Perpetually dressed in black and looking like a tad like a lord of the gothic underworld, Brian Mitchell cuts an imposing figure. Back that up with the fact he isn’t scared to speak his mind about his beer or anybody else’s and one might expect him to be a bit of an outsider among local brewers. Quite the contrary. He’s made a great many friends in the industry who admire his frankness, because its rooted in a love for the craft of brewing and desire to see the industry remain innovative and artistic versus revenue-focused and cookie-cutter. Those in his inner-circle get him, but as one might expect, companies chasing trends (e.g., fruit-extract beers, session-for-the-sake-of-being-session beers) simply peg him a curmudgeon. So, it’s fitting that, in staking out to build his own business, he’s gone with the name Pariah Brewing Company (3052 El Cajon Boulevard, North Park).
Mitchell’s interest is the first of three brewing companies that will lease space at Brewery Igniter’s upcoming North Park, ready-to-brew facility. Developed by H.G. Fenton, Pariah’s 2,000-square-foot combined brewery and tasting room suite will be outfitted with a 10-barrel Premier Stainless System. Completely customizable, it will be up to the Pariah team to breathe life and personality into. Mitchell says they’re going for a place where Jack the Ripper and Louis Carroll can both feel comfortable enjoying a pint. Not exactly conventional, but that’s the point…and that’s Mitchell.
“Pariah really speaks to how I’ve gone about my life. I’ve never made decisions based solely on what others believed to be correct and that’s something I feel strongly about…even if it does get me in trouble from time to time,” says Mitchell. “Being called crazy or a moron never really bothers me because I’m just doing what I believe to be best at that moment. It will translate to the business ethos as our team is both comprised and surrounded by ‘morons’ who are equally individualistic.”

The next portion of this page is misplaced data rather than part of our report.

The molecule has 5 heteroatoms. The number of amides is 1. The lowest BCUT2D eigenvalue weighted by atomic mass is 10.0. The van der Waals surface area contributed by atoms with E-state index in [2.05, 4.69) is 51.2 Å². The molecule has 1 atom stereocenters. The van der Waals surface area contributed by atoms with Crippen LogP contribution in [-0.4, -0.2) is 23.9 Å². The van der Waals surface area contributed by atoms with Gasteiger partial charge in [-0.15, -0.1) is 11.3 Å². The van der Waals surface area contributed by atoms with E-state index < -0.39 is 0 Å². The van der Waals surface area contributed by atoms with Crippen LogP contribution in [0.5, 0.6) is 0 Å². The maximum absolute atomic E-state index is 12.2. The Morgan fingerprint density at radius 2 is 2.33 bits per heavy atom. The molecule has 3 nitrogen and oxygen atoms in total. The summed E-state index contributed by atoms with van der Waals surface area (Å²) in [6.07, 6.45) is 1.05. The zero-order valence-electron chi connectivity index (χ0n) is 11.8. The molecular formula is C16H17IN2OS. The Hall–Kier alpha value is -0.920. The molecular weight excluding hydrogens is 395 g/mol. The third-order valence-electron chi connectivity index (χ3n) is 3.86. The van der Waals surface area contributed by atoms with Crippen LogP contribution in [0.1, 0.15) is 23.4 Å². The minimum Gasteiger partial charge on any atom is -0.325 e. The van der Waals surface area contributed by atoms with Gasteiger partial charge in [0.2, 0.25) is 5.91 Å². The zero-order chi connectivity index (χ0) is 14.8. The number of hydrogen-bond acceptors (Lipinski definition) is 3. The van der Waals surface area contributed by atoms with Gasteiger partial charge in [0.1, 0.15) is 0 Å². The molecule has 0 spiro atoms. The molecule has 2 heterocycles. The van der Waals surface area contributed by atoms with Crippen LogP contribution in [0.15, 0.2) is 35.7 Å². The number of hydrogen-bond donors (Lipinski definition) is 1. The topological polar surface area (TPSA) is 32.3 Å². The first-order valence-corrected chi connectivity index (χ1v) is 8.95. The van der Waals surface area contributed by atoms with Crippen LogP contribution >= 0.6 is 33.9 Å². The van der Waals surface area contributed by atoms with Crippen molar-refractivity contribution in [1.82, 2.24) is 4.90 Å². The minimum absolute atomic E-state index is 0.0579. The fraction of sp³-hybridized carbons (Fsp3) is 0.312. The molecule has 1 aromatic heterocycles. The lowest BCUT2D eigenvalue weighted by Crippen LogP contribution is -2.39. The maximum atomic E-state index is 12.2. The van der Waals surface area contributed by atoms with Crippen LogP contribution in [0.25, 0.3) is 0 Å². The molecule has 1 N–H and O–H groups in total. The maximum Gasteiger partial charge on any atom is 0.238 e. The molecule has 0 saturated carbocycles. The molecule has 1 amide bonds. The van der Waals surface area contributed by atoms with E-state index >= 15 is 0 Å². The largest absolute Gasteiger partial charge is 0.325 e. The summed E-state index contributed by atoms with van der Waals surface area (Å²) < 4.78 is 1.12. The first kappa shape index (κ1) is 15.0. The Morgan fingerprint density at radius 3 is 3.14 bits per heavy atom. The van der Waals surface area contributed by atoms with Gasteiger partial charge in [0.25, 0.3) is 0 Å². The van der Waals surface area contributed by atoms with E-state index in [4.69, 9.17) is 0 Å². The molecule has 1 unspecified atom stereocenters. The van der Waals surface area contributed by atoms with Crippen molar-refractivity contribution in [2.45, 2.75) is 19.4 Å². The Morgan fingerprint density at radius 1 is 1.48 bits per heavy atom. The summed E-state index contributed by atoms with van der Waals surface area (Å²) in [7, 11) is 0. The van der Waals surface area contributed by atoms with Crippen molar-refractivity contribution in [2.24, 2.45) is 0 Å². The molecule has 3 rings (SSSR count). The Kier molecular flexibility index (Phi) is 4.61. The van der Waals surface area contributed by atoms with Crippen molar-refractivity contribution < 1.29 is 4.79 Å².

Mitchell recalls being called a moron, literally, when he brewed 10 barrels of Gose in 2010 when a previous employer asked him to brew a “German wheat beer.” At the time, no local breweries were producing the kettle-soured, salt-infused Gose beer style. Now, kettle-sours are one of the fastest growing styles in the brewing industry with Gose and Berliner Weiss (both Germanic wheat-based beers) leading the charge. Recently, Sierra Nevada Brewing Company released its own mass-distributed take on Gose to rave reviews. This puts Mitchell a half-decade or so ahead of the country’s second-largest independent craft brewing company. Not too shabby.
Mitchell, who previously brewed at La Jolla Brew House, Helm’s Brewing Company and, most recently, Stone Brewing Co., plans to be similarly unconventional at Pariah, where he says he intends to push buttons and attempt to break new ground. Like most local beer enthusiasts, Mitchell loves a good India pale ale. He intends to brew several spins on the style, but he and his team are looking forward to exploring different ingredients and processes to make special beers that aren’t so much like those already available throughout the county. One he is particularly excited about is a beer exclusively fermented using a yeast culture captured from a flowering tree in his own backyard. Not “backyard” as in North Park or San Diego…his actual backyard. Bone-dry, hoppy and “funky fresh,” it’s like nothing he or the veterans he’s shared it with have ever experienced.
The aforementioned beer is bound to elicit interest from beer fanatics, but they’ll need to wait until the third quarter of 2016. That is the current debut estimate for Pariah, which will aim to produce 1,700 barrels per year once up and running. And if your interest is particularly high, as in you might be interested in taking part in the business, Mitchell and partner, Dennis Schoenwald are actively seeking strategic partners and can be reached via email.